Easy Tropical Birding

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This week’s photo, taken February 23, 2011 from the Asa Wright Nature Centre on the island of Trinidad, features a male PURPLE HONEYCREEPER.

If you wish to take a tropical birding trip, but you don’t know where to go, consider heading to the Asa Wright Nature Centre on the island of Trinidad. The centre has an extensive set up of bird feeders conveniently located just off the veranda of the main building.

Eight years ago, when I spent a week on Trinidad & Tobago (and 4 nights at Asa Wright), I didn’t work too hard to capture the above image of a Purple Honeycreeper – as well as photos of other outrageously colorful birds. I simply sat in a chair on the porch, rested my elbows on the railing, and aimed my camera at the tropical treats that perched a short distance away and often at eye level.

If you get restless from sitting, you could wander just a few minutes along the paths of the property and find some most unusual species, such as Manakins, Oilbirds and Bellbirds. However, I spent most of my time on the balcony, plopped in a chair in the shade. I certainly didn’t want to exert too much energy while capturing tropical bird images. After all, I was on vacation.

Bird cards, phone cases and prints: http://joe-sweeney.fineartamerica.com

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Calm Air

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This week’s photo, taken December 12, 2017 at Richmond Beach in Shoreline, WA, features a male RED-BREASTED MERGANSER on a windless day.

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Earning Its Stripes

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This week’s photo, taken November 27, 2017 at Richmond Beach Park in Shoreline, WA, features a first winter WHITE-CROWNED SPARROW.

Perhaps by spring, its reddish-brown and gray head stripes will be replaced by black and white streaks, a sign of adulthood. The black and white feathers will grow in gradually, similar to the appearance of that gray hair that sneaks up on some of us as we age. Of course, I’m not going to mention any names, because you know who you are.

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Chin Strap

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This week’s photo, taken December 16, 2017 from the Edmond’s pier in Edmonds, WA, features a PACIFIC LOON proudly displaying its chin strap.

It’s that time of year to remind you that my bird photos make lovely holiday cards or gifts, phone cases and prints: http://joe-sweeney.fineartamerica.com

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Blink Less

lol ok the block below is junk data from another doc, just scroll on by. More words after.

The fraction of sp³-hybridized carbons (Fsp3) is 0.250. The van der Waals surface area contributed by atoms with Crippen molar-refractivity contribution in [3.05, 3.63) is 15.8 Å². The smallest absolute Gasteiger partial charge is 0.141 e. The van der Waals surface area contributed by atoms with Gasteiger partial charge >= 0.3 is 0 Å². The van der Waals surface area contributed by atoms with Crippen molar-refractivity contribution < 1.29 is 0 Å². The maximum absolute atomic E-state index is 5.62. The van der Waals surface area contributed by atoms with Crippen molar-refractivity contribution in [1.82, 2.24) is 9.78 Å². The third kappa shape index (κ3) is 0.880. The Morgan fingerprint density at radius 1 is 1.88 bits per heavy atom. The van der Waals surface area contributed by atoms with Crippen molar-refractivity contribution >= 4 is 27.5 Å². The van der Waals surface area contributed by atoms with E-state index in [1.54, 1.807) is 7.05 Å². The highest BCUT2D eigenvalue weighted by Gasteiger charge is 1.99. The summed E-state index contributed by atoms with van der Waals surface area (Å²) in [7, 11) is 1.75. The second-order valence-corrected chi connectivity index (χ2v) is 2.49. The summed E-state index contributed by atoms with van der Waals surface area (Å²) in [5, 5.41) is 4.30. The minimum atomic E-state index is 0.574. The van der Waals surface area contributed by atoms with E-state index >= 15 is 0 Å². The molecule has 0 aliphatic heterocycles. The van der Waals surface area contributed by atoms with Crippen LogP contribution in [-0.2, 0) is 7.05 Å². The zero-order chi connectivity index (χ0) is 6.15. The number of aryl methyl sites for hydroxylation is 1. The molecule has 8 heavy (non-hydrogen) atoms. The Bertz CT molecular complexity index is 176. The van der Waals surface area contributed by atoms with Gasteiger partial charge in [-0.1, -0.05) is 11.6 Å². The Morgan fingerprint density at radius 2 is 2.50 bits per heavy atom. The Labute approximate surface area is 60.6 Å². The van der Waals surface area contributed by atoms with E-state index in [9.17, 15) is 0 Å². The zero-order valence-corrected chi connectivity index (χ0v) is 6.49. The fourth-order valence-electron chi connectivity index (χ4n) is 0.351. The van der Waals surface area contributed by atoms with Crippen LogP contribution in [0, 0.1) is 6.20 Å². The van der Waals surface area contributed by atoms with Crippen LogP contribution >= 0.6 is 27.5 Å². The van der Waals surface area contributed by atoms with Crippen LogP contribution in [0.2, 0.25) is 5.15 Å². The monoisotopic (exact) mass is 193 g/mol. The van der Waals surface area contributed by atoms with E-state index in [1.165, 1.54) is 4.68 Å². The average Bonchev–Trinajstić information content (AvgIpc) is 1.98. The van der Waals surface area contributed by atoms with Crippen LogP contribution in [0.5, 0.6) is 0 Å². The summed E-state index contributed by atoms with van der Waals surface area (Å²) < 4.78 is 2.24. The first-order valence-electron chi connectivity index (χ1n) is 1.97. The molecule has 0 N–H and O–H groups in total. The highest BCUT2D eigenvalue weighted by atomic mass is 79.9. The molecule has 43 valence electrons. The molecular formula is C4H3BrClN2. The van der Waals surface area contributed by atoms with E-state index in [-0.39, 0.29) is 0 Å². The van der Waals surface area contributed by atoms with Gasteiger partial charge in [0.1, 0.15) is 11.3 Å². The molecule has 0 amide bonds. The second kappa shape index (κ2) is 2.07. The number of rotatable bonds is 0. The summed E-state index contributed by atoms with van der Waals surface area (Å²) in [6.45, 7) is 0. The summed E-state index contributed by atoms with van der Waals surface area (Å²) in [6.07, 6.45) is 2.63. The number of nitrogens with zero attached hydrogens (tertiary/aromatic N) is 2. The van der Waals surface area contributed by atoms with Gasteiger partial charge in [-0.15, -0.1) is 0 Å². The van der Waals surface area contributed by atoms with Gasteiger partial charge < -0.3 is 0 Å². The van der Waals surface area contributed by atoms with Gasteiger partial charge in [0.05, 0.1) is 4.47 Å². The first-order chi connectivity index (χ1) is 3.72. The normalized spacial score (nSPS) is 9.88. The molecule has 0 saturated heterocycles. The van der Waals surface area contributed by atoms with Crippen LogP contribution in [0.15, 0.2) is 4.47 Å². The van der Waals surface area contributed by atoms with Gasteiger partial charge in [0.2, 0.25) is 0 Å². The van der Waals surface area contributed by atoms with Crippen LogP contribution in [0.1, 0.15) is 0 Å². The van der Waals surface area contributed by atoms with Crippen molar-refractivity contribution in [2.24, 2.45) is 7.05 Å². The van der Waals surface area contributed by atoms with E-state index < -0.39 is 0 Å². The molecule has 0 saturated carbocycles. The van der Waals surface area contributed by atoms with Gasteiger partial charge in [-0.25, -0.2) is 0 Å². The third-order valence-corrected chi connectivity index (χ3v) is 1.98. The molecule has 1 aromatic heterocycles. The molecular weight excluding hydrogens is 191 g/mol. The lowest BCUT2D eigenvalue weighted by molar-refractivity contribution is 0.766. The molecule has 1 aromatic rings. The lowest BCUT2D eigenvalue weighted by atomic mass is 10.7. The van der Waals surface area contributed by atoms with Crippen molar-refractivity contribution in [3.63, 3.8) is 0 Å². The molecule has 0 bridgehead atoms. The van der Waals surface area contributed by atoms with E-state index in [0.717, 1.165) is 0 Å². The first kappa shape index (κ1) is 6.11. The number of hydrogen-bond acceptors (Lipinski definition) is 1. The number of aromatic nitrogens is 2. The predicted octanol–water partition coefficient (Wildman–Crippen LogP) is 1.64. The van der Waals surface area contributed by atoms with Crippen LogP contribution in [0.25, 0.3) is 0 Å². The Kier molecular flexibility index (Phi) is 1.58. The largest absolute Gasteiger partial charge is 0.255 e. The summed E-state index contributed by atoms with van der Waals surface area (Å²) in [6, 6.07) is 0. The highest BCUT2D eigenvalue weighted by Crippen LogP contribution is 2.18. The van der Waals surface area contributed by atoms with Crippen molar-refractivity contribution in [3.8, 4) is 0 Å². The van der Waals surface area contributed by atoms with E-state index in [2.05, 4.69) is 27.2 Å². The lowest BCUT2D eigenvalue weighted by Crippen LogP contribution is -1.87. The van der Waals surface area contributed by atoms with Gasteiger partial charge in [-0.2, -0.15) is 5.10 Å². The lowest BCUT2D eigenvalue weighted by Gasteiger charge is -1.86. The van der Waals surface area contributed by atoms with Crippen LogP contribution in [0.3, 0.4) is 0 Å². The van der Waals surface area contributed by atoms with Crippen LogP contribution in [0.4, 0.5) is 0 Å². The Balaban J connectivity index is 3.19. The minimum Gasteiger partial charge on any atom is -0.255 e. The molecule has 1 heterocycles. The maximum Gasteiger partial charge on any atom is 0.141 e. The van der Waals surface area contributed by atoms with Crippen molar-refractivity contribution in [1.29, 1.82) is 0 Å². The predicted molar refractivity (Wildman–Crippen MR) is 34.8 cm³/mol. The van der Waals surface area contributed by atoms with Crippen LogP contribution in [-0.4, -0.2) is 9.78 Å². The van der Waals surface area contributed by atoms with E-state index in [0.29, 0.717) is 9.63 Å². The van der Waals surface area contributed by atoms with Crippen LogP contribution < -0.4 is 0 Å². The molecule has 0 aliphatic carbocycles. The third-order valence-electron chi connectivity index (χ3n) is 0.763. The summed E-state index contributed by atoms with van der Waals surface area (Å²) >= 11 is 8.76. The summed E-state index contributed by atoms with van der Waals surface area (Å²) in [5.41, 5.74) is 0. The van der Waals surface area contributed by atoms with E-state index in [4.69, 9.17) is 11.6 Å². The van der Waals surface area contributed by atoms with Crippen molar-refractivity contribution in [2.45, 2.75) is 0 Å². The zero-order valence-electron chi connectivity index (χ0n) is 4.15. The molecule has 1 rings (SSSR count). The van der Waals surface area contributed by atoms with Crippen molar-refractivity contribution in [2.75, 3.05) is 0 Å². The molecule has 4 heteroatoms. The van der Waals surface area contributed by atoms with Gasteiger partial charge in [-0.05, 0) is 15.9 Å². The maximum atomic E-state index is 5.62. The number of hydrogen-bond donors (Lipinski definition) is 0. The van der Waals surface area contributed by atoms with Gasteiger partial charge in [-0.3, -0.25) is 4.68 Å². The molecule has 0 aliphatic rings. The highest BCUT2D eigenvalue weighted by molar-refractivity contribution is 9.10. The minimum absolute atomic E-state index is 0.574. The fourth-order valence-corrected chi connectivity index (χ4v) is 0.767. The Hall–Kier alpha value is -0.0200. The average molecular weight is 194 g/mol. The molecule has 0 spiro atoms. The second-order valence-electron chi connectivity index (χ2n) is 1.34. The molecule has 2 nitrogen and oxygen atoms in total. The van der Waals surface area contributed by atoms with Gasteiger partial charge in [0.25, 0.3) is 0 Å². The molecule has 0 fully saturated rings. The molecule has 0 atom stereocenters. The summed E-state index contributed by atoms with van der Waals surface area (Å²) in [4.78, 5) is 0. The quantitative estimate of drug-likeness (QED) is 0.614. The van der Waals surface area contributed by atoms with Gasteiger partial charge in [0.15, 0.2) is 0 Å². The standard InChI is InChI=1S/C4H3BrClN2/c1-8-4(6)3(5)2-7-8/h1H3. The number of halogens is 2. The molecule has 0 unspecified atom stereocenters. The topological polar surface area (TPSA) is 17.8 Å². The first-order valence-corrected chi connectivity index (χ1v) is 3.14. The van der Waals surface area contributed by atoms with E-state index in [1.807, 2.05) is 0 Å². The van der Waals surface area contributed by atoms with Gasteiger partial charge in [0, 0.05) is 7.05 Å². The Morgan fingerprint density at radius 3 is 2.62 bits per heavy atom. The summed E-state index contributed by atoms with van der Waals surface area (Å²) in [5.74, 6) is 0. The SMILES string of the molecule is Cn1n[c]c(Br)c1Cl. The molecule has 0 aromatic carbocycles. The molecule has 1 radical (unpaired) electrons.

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This week’s photo, taken November 17, 2017 from our bedroom window here in Seattle, WA, features a rare bird for our yard, a WHITE-THROATED SPARROW. The last and only other time we’ve spotted one in our yard was 4 years ago.

This one didn’t linger long; it took off when the Dark-eyed Juncos decided to depart. The sparrow’s brief visit is a reminder that we could miss a cool sighting – in the blink of an eye. So, here’s my birding tip for today: “blink less, see more.”

It’s that time of year to remind you that my bird photos make lovely holiday cards or gifts, phone cases and prints: http://joe-sweeney.fineartamerica.com

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At the Bath

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This week’s photo, taken October 15, 2017 from our bedroom window in Northeast Seattle, WA, features a CEDAR WAXWING at one of our backyard bird baths.

It’s that time of year to remind you that my bird photos make lovely holiday cards or gifts, phone cases and prints: http://joe-sweeney.fineartamerica.com

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Flies Backwards

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This week’s photo, taken October 8, 2017 on San Cristobal Island, Galapagos, Ecuador, features an immature MAGNIFICENT FRIGATEBIRD stretching its wings.

From the title of this post, you might think I’m talking about a hummingbird, which can indeed fly backwards. However, a MAGNIFICENT FRIGATEBIRD can also fly backwards, and if I didn’t see it for myself at the Puerto Ayora fish market on Santa Cruz Island in the Galapagos, then I probably wouldn’t believe it.

Thanks to its lightweight body, the frigatebird maneuvers incredibly well in the air, despite its very long wings (or perhaps because of them). A frigatebird can fly through the fish market, overshoot a tasty piece of fish on the counter, stop and hover momentarily, and then actually back up in mid-air by changing the angle of its wings and increasing the thrust of its wingbeats. Then, it shifts into forward flight again, reaches down with its long bill and snatches the snack left on the counter – all without ever touching the ground.

Wow. It’s amazing what some birds will do for food.

Yes, it’s that time of year to remind you that my bird photos make lovely holiday cards or gifts, phone cases and prints: http://joe-sweeney.fineartamerica.com

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